Spiderman. Wonder Woman. She-Hulk.

As The Millstones spoke with people who said they had been sexually abused at Greater Grace World Outreach, they assigned each a superhero code name.

After all, it took extraordinary strength to speak up against abuse perpetrated by the men of the evangelical megachurch that had dominated their lives since early childhood.

They had been taught that the church’s pastors were God’s Men, doing divine work on earth. But in the spreadsheet, The Millstones gave snake names to pastors and other prominent church members accused of abuse: Viper, Lancehead, Anaconda.

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About this series

This is the second story in a series investigating allegations of child sexual abuse at Greater Grace World Outreach and the church’s handling of the accusations. Read the first story in the series.

Part III: One family’s agonizing journey to uncover secrets and abuse at a Baltimore church

Greater Grace responds: Baltimore pastor defends church’s record on child sex abuse: ‘If we know it, we act on it’

Their investigation started slowly, with a few calls and messages, then gained speed after they sent an email to former classmates and old friends.

“This is not a witch hunt,” the email read. “It is a movement of victim-survivors and their loved ones who are saying, ‘not one more.’”

Soon the experiences of deceit, manipulation and molestation came flooding in. There were dozens of leads to chase, stories of friends of friends, and old message board postings with allegations spanning decades.

A group of former members of Greater Grace World Outreach dubbed themselves "The Millstones," a biblical reference, as they worked to document and uncover allegations of child sex abuse and grooming within the church. (Kaitlin Newman/The Baltimore Banner)

In all, 32 people told The Millstones they had been sexually abused as children by men of Greater Grace, primarily prominent church members or leaders. Some shared their stories for the first time, several before they had mustered the courage to tell their own families. The Millstones also learned of 18 additional survivors through people they considered trusted sources. And no place — not even the church’s most beloved institutions — was safe from predatory behavior. Not the annual conference of foreign missionaries or summer camp. Not even the church building itself.

“People had been wanting for a long time to talk about their experiences with a safe person,” said Jonathan Rasmussen, 42, a member of The Millstones.

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A disturbing pattern soon emerged. Church leaders often did little to acknowledge the breadth and severity of abuse. In one criminal case, top church officials expressed more concern for the abuser than for the victim. Instead, from the pulpit, pastors criticized congregants who called for accountability.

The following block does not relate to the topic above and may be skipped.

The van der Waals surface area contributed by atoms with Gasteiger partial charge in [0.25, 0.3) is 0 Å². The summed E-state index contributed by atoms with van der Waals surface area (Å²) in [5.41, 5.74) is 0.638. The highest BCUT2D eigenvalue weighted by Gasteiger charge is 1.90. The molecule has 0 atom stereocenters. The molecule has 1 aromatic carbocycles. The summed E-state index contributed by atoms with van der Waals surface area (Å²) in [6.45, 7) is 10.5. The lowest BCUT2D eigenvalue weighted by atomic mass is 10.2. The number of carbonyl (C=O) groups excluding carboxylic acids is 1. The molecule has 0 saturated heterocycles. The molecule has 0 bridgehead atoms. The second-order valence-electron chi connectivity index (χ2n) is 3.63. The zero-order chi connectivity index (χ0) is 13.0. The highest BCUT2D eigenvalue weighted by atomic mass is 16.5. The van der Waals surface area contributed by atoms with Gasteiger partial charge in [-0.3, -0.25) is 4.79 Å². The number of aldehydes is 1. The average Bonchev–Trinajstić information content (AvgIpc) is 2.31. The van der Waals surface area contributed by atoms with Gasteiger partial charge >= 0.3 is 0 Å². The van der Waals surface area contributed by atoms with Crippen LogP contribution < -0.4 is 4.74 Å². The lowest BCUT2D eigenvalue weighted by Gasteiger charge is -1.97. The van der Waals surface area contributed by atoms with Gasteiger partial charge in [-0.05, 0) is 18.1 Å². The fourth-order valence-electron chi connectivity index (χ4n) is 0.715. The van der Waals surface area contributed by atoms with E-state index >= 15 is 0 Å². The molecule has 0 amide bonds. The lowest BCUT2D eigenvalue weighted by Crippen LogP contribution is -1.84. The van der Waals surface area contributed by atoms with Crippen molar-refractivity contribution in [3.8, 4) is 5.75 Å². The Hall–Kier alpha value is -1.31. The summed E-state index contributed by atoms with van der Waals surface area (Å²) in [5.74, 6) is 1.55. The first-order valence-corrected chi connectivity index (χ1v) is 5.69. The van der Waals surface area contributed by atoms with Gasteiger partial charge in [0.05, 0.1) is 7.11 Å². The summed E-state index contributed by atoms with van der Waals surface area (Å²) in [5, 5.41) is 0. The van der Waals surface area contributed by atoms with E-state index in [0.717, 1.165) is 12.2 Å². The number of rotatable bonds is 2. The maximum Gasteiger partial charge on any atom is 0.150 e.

Greater Grace officials declined to address specific claims and incidents, issuing a statement saying the church “fully cooperates with any investigations conducted by law enforcement or childcare agencies.”

“We welcome and support their interventions, expertise, and authority to bring perpetrators to justice for the protection of society,” church officials said.

The Millstones’ name was inspired by a Bible verse in which Jesus said those who lead young children astray would be better off cast into the sea tethered to a heavy stone.

Yet it was The Millstones who often found themselves drowning in the heaviness of their work as the four-year investigation threatened their relationships with relatives, friends and coworkers who still belong to the church.

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They pressed on, logging each harrowing accusation in their spreadsheet.

Anaconda. That name appeared again and again.

It was Jesse Anderson, a youth volunteer who taught Bible classes to kids and teens and worked as a camp counselor. He had also been convicted of molesting a boy in the church and had escaped prison time for his felony offenses.

Anderson belonged to one of the church’s best-known families, the second youngest of four boys. His older brother, Jonathan Anderson, was also a Sunday School teacher and church camp counselor. And his father, Pastor Eric Anderson, was the longtime head of the Maryland Bible College and Seminary and a friend of Pastor Carl Stevens, the church’s founder.